By Daniel Horwitz:
In an absolutely outrageous abuse of law enforcement authority, Pittsburgh police are celebrating the fact that they have just filed criminal charges against a Nashville Predators fan for tossing a catfish onto the ice during game one of the Stanley Cup finals. Until the inevitable change of course—when law enforcement claims that this was all just an innocent misunderstanding that was really meant to be a joke—the culprit faces criminal prosecution for: (1) possessing instruments of crime (specifically: a catfish); (2) disorderly conduct (catfish throwing); and (3) disrupting meetings and processions (of a hockey game, for Chrissake, where throwing hats on the ice is, on appropriate occasions, part of the Fans’ Code of Conduct).
At the time, the fan’s successful execution of the beloved 14-year-old Nashville hockey tradition—originally inspired by Detroit Red Wings fans, who have been tossing octopuses on their home ice for more than half a century—was met with widespread merriment. Local superstar Carrie Underwood, who also happens to be the wife of Predators Captain Mike Fisher, adoringly tweeted that the culprit was her “hero”—instantly generating agreement from 10,000 approving fans. Sports Blog Nation called on hockey lovers to “embrace the catfish” after it inspired the Preds’ furious comeback from a 3-0 first period deficit. Local Nashville politics writer Steven Hale correctly observed that the tosser “should not pay for a drink the rest of the series.” In sum: with just one exception, every non-marine creature and non-PETA member in the Animal Kingdom who witnessed the stunt enjoyed it, and nobody (except the catfish) was hurt.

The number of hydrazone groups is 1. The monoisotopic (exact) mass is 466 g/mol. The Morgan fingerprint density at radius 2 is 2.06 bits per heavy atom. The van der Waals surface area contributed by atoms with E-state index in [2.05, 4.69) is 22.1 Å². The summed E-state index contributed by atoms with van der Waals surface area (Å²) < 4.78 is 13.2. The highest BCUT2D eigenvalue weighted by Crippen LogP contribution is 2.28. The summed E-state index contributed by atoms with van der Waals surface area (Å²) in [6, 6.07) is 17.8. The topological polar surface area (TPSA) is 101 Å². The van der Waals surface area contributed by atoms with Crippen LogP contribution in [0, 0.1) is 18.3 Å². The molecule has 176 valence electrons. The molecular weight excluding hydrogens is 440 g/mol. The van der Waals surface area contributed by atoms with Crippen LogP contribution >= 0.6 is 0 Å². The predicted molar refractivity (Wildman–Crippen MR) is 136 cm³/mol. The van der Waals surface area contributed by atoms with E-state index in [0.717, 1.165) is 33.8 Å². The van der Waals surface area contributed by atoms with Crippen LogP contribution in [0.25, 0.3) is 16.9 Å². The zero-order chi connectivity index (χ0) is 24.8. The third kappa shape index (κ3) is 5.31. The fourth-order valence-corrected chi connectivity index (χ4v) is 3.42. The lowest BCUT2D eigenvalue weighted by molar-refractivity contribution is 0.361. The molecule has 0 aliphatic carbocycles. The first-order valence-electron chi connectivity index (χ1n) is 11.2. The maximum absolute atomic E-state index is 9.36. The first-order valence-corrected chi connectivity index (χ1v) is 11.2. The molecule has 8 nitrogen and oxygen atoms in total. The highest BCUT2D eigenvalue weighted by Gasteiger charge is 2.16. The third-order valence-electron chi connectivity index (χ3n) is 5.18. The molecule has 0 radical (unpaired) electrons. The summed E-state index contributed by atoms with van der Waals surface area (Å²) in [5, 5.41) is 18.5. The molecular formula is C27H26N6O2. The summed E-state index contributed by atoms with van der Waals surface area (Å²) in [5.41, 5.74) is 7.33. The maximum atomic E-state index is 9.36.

Unfortunately, that one exception happens to be the Pittsburgh Police Department, whose officers—in addition to carrying badges and guns—apparently have the world’s worst judgment and the sense of humor of a Columbian drug cartel. The statutes that Jacob Waddell is currently accused of violating can be found here, here, and here, respectively. His “possessing instruments of a crime” charge alone appears to carry up to five years in prison and a $10,000.00 fine. Hilarious indeed.
Many have responded (appropriately) by mocking the Pittsburgh Police for their outrageousness here. Fittingly, those trolling the department even include the Tennessee Bureau of Investigation, which published a photo of the offending “criminal instrument” on the ice along with the note that: “We’ve seen a lot of ‘instruments of crime’ over the years. Can’t honestly say we’ve seen a case with one of these.” “Instrument of Crime” t-shirts emblazoned with a wriggling catfish have already popped up online, and several members of Nashville’s Metro Council are in the midst of drafting a resolution calling for Mr. Waddell to be pardoned. Generally speaking, everyone’s having a good laugh at Pittsburgh’s expense, which its Police Department rightly deserves in spades.